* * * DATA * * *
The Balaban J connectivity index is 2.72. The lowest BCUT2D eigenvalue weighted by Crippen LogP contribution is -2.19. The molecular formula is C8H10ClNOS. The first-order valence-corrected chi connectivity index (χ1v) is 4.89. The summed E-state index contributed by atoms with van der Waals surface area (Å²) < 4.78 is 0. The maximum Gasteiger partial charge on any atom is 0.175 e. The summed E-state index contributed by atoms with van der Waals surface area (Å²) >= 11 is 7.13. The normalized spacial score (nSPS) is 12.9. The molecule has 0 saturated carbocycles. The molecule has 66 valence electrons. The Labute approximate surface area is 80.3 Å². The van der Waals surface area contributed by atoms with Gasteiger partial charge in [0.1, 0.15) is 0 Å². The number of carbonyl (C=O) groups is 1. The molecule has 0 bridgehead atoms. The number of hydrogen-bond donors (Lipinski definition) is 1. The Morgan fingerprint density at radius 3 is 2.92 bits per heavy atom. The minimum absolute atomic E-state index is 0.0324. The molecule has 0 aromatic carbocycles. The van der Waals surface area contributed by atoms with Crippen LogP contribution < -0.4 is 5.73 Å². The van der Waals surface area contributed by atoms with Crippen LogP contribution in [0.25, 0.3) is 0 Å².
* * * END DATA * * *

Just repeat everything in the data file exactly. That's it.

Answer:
The Balaban J connectivity index is 2.72. The lowest BCUT2D eigenvalue weighted by Crippen LogP contribution is -2.19. The molecular formula is C8H10ClNOS. The first-order valence-corrected chi connectivity index (χ1v) is 4.89. The summed E-state index contributed by atoms with van der Waals surface area (Å²) < 4.78 is 0. The maximum Gasteiger partial charge on any atom is 0.175 e. The summed E-state index contributed by atoms with van der Waals surface area (Å²) >= 11 is 7.13. The normalized spacial score (nSPS) is 12.9. The molecule has 0 saturated carbocycles. The molecule has 66 valence electrons. The Labute approximate surface area is 80.3 Å². The van der Waals surface area contributed by atoms with Gasteiger partial charge in [0.1, 0.15) is 0 Å². The number of carbonyl (C=O) groups is 1. The molecule has 0 bridgehead atoms. The number of hydrogen-bond donors (Lipinski definition) is 1. The Morgan fingerprint density at radius 3 is 2.92 bits per heavy atom. The minimum absolute atomic E-state index is 0.0324. The molecule has 0 aromatic carbocycles. The van der Waals surface area contributed by atoms with Crippen LogP contribution < -0.4 is 5.73 Å². The van der Waals surface area contributed by atoms with Crippen LogP contribution in [0.25, 0.3) is 0 Å².